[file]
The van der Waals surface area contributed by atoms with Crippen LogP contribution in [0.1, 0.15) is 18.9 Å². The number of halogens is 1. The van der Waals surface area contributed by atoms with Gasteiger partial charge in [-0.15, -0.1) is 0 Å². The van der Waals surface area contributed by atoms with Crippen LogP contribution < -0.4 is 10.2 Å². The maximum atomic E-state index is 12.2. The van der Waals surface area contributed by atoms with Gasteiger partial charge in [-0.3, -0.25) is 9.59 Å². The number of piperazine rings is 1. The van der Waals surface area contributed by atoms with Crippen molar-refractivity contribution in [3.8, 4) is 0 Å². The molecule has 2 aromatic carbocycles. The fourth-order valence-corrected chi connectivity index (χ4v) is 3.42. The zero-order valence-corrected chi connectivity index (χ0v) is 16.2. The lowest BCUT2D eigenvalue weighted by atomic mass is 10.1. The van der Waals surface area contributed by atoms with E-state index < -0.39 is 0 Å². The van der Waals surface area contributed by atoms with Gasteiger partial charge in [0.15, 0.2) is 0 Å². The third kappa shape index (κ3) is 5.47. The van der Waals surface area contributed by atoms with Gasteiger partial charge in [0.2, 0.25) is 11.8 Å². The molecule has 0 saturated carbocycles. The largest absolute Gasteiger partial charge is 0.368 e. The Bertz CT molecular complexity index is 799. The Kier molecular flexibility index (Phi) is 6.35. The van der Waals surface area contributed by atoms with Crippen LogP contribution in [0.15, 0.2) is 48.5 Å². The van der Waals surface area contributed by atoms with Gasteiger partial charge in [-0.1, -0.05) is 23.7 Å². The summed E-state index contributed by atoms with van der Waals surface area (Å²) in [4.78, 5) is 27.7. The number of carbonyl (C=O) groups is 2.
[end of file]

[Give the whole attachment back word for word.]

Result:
The van der Waals surface area contributed by atoms with Crippen LogP contribution in [0.1, 0.15) is 18.9 Å². The number of halogens is 1. The van der Waals surface area contributed by atoms with Gasteiger partial charge in [-0.15, -0.1) is 0 Å². The van der Waals surface area contributed by atoms with Crippen LogP contribution < -0.4 is 10.2 Å². The maximum atomic E-state index is 12.2. The van der Waals surface area contributed by atoms with Gasteiger partial charge in [-0.3, -0.25) is 9.59 Å². The number of piperazine rings is 1. The van der Waals surface area contributed by atoms with Crippen molar-refractivity contribution in [3.8, 4) is 0 Å². The molecule has 2 aromatic carbocycles. The fourth-order valence-corrected chi connectivity index (χ4v) is 3.42. The zero-order valence-corrected chi connectivity index (χ0v) is 16.2. The lowest BCUT2D eigenvalue weighted by atomic mass is 10.1. The van der Waals surface area contributed by atoms with E-state index < -0.39 is 0 Å². The van der Waals surface area contributed by atoms with Gasteiger partial charge in [0.15, 0.2) is 0 Å². The third kappa shape index (κ3) is 5.47. The van der Waals surface area contributed by atoms with Gasteiger partial charge in [0.2, 0.25) is 11.8 Å². The molecule has 0 saturated carbocycles. The largest absolute Gasteiger partial charge is 0.368 e. The Bertz CT molecular complexity index is 799. The Kier molecular flexibility index (Phi) is 6.35. The van der Waals surface area contributed by atoms with Crippen LogP contribution in [0.15, 0.2) is 48.5 Å². The van der Waals surface area contributed by atoms with Gasteiger partial charge in [-0.1, -0.05) is 23.7 Å². The summed E-state index contributed by atoms with van der Waals surface area (Å²) in [4.78, 5) is 27.7. The number of carbonyl (C=O) groups is 2.